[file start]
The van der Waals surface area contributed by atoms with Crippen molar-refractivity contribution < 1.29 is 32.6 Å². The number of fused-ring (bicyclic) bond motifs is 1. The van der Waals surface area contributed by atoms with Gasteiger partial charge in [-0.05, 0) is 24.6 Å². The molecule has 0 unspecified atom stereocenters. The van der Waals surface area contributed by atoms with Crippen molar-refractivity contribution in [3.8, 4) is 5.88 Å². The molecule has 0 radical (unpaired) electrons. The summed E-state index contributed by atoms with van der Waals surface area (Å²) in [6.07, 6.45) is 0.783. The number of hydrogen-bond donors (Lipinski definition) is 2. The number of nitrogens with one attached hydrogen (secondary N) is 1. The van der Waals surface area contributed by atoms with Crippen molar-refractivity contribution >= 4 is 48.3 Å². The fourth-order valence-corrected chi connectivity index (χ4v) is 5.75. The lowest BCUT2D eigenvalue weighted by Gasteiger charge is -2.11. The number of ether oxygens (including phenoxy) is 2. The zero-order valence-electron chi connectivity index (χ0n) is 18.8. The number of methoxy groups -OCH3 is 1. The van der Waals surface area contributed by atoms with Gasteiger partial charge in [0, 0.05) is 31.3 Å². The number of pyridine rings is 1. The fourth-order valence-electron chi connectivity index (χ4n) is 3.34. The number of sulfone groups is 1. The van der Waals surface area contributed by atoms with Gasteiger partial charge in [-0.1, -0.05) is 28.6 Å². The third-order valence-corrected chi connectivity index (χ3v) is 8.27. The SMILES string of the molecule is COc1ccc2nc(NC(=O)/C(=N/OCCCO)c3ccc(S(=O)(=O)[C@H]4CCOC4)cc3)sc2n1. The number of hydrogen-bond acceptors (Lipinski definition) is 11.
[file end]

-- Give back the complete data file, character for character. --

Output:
The van der Waals surface area contributed by atoms with Crippen molar-refractivity contribution < 1.29 is 32.6 Å². The number of fused-ring (bicyclic) bond motifs is 1. The van der Waals surface area contributed by atoms with Gasteiger partial charge in [-0.05, 0) is 24.6 Å². The molecule has 0 unspecified atom stereocenters. The van der Waals surface area contributed by atoms with Crippen molar-refractivity contribution in [3.8, 4) is 5.88 Å². The molecule has 0 radical (unpaired) electrons. The summed E-state index contributed by atoms with van der Waals surface area (Å²) in [6.07, 6.45) is 0.783. The number of hydrogen-bond donors (Lipinski definition) is 2. The number of nitrogens with one attached hydrogen (secondary N) is 1. The van der Waals surface area contributed by atoms with Crippen molar-refractivity contribution >= 4 is 48.3 Å². The fourth-order valence-corrected chi connectivity index (χ4v) is 5.75. The lowest BCUT2D eigenvalue weighted by Gasteiger charge is -2.11. The number of ether oxygens (including phenoxy) is 2. The zero-order valence-electron chi connectivity index (χ0n) is 18.8. The number of methoxy groups -OCH3 is 1. The van der Waals surface area contributed by atoms with Gasteiger partial charge in [0, 0.05) is 31.3 Å². The number of pyridine rings is 1. The fourth-order valence-electron chi connectivity index (χ4n) is 3.34. The number of sulfone groups is 1. The van der Waals surface area contributed by atoms with Gasteiger partial charge in [-0.1, -0.05) is 28.6 Å². The third-order valence-corrected chi connectivity index (χ3v) is 8.27. The SMILES string of the molecule is COc1ccc2nc(NC(=O)/C(=N/OCCCO)c3ccc(S(=O)(=O)[C@H]4CCOC4)cc3)sc2n1. The number of hydrogen-bond acceptors (Lipinski definition) is 11.